(To read the entire "War is War” series, please click here.)
“Anyone who clings to the historically untrue—and thoroughly immoral—doctrine that, ‘violence never settles anything’ I would advise to conjure the ghosts of Napoleon Bonaparte and the Duke of Wellington and let them debate it. The ghost of Hitler could referee, and the jury might well be the Dodo, the Great Auk and the Passenger Pigeon. Violence, naked force, has settled more issues in history than has any other factor, and the contrary opinion is wishful thinking at its worst. Breeds that forget this basic truth have always paid for it with their lives and freedom.”
- Colonel DuBois, Starship Troopers by Robert Heinlein
And from his perch on high, the blogger looked down and said, “It is time.”
In high school, I read Robert Heinlein’s Starship Troopers and thought, "This book is amazing." Then, in college, I was like, “Well, some of the political theory is a bit...extreme for my tastes.” Now that I have actual experience with real warfare, and a few more years of study, I can say this, "Colonel DuBois’ quote is vile." (See our post “Quotes Behaving Badly” for why we don’t attribute this to Robert Heinlein.)
Here are the two major problems with the above quote, no matter who says it:
Problem 1: Equating Violence and Naked Force. Towards the end of the quote, Colonel DuBois compares “violence” and “naked force” as if they were synonyms. They aren’t. Violence is a specific set of acts designed to inflict injurious pain on someone unjustly. Force is pressure, and it comes in a variety for forms. Violence doesn’t have to be “naked” or “raw”.
Now, it doesn’t quite say this above, but to be clear, violence is not power either. Read Hannah Arendt’s On Violence, and she persuasively argues that where violence reigns, power does not. The threat of violence is a form of force, and a way to manifest power, but power and violence are not synonymous.
Take the insurgents roaming Iraq. They are very violent, but none of them have true national power. They are weak. If they had power, they wouldn’t need to use Violence. If the government in Iraq had power, they wouldn’t have so many exploding cars.
Problem 2: Violence causes more issues than it settles. Now we move onto the more controversial and accepted proposition: “Violence... has settled more issues than has any other factor.” As a logical philosophical proposition, DuBois is not creating an absolute statement (violence is the only force that settles conflicts) but merely states that violence settles more conflicts than say diplomacy, love or good will. That seems like a ridiculously hard statement to prove either way, but that’s the assertion.
My issue isn’t that overwhelming violence--typified by the use of nuclear weapons in World War II--sometimes solves conflicts. The problem is that violence causes conflicts. And prolongs conflicts. Violence does those two things way more than it solves the world’s problems. You could say, “I would advise you to conjure the ghosts of the Hatfields and McCoys and they can debate it. The judge will be Osama bin Laden and the jury might well be the Israelis and Palestinians.” Would any of them agree that violence has settled their disputes?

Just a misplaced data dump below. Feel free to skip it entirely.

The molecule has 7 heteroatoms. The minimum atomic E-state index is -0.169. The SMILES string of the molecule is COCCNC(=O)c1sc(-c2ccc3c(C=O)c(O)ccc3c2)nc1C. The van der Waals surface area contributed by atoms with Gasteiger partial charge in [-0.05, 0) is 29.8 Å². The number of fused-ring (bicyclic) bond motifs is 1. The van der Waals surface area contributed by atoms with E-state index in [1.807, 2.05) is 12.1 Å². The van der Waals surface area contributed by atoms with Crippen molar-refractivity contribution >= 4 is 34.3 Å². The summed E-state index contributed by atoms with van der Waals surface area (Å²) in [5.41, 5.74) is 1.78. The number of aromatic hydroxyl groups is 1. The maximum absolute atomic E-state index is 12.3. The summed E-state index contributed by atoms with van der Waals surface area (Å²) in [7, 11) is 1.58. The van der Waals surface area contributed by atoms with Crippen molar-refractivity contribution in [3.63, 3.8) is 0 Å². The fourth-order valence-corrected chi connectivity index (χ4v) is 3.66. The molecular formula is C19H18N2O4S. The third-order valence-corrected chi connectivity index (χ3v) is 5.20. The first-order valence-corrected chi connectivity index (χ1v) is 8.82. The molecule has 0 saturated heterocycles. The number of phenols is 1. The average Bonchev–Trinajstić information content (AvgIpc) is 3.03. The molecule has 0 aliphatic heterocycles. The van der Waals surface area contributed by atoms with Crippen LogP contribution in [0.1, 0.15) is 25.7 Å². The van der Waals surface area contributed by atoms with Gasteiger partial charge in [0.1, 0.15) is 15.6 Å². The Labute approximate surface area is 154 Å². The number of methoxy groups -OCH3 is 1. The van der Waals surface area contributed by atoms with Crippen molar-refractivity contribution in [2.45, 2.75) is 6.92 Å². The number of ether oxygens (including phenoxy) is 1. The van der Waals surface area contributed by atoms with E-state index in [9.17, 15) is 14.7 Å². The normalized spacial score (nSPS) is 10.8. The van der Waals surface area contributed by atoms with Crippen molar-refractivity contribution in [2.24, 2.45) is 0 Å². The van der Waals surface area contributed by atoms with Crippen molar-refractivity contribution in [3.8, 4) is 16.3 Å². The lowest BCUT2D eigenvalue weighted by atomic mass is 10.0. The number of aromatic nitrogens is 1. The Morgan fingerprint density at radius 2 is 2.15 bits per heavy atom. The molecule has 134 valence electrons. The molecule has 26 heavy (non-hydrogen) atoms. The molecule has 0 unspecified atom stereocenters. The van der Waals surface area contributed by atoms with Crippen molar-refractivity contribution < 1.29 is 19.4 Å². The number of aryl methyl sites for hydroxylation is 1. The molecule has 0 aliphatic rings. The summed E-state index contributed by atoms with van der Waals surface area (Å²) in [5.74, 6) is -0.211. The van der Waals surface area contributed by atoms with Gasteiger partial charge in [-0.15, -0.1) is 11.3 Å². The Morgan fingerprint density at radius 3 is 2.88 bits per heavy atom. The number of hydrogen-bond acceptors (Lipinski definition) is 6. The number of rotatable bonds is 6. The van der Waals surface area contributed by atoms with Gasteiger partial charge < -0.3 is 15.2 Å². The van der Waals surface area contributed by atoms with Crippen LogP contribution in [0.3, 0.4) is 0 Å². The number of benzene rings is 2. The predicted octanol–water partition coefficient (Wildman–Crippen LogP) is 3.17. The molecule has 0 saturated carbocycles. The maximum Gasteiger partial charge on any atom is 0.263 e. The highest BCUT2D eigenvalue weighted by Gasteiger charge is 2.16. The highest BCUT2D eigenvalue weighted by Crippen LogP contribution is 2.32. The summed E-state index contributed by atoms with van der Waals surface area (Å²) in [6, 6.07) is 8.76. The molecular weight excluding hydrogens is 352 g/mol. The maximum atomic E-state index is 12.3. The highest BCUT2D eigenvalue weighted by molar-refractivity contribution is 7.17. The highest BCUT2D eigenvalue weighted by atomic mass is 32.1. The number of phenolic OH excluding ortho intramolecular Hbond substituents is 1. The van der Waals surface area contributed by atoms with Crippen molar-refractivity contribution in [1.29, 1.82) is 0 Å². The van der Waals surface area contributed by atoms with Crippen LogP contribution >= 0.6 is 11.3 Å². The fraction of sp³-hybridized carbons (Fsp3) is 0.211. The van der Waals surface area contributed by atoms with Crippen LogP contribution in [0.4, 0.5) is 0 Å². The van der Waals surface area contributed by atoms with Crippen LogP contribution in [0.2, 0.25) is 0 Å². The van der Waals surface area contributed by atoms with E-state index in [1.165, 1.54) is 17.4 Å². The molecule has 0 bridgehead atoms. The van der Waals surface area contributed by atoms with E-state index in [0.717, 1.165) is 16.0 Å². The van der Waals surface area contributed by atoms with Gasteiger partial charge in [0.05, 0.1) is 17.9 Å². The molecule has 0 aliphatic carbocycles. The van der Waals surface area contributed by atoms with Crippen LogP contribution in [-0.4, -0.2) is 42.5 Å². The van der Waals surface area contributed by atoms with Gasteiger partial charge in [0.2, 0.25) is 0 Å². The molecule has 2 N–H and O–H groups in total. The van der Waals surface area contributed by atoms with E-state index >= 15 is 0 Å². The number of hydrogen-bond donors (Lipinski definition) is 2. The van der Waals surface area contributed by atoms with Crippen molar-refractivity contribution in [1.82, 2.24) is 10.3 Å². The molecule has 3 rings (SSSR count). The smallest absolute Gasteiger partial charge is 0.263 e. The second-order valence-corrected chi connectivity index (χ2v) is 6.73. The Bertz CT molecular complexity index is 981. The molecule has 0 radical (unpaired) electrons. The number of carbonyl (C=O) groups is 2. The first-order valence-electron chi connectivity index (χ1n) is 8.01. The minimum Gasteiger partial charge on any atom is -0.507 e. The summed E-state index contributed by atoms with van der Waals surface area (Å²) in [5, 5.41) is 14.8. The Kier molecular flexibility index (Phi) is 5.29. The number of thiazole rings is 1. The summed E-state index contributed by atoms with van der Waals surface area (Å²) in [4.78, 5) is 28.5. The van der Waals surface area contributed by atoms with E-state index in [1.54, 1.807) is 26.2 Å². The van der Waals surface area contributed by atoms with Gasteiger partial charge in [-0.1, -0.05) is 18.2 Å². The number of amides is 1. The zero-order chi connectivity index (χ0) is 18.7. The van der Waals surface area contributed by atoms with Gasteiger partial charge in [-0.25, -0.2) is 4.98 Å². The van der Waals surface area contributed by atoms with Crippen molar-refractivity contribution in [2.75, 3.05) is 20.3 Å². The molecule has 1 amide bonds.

The first Godfather film provides a telling example. The Godfather rejects an offer from another mafioso to fund drug distribution in New York. Solozzo the Turk wants a loan and protection; the Godfather refuses. To get his way, the Turk commits an act of violence: he attempts to assassinate Don Corleone. Michael Corleone, in turn, kills Solozzo and a corrupt police chief. Another mafia family then kills his brother Sonny. The war only ends when the heads of the five families sat down and broker a peace.
Violence caused, promoted and then didn’t settle the conflict in The Godfather. Even the brutal murder of Don Corleone’s son didn’t settle the conflict. The peace talk did.
A telling scene later in the movie: Michael Corleone, hiding from U.S. police in Sicily, walks through a village with his two bodyguards. Michael asks, "Where are all the men?" The bodyguard replies, "They're all dead from vendettas." The violence settled nothing, unless the goal was killing all the young men.
What about the real world? Well, the most violent act of Iraq was the destruction of the Golden Mosque in Samarra. And far from settling anything, it caused the sectarian war to explode. Violence erupted throughout the country. That violence didn’t bring either side any closer to “winning” anything.
So the fundamental principle of “war is war”--that we need more fighting, killing, death and destruction to win--is wrong on its face. Wars are more often settled through politics, not bloodletting--Heinlein quotes be damned.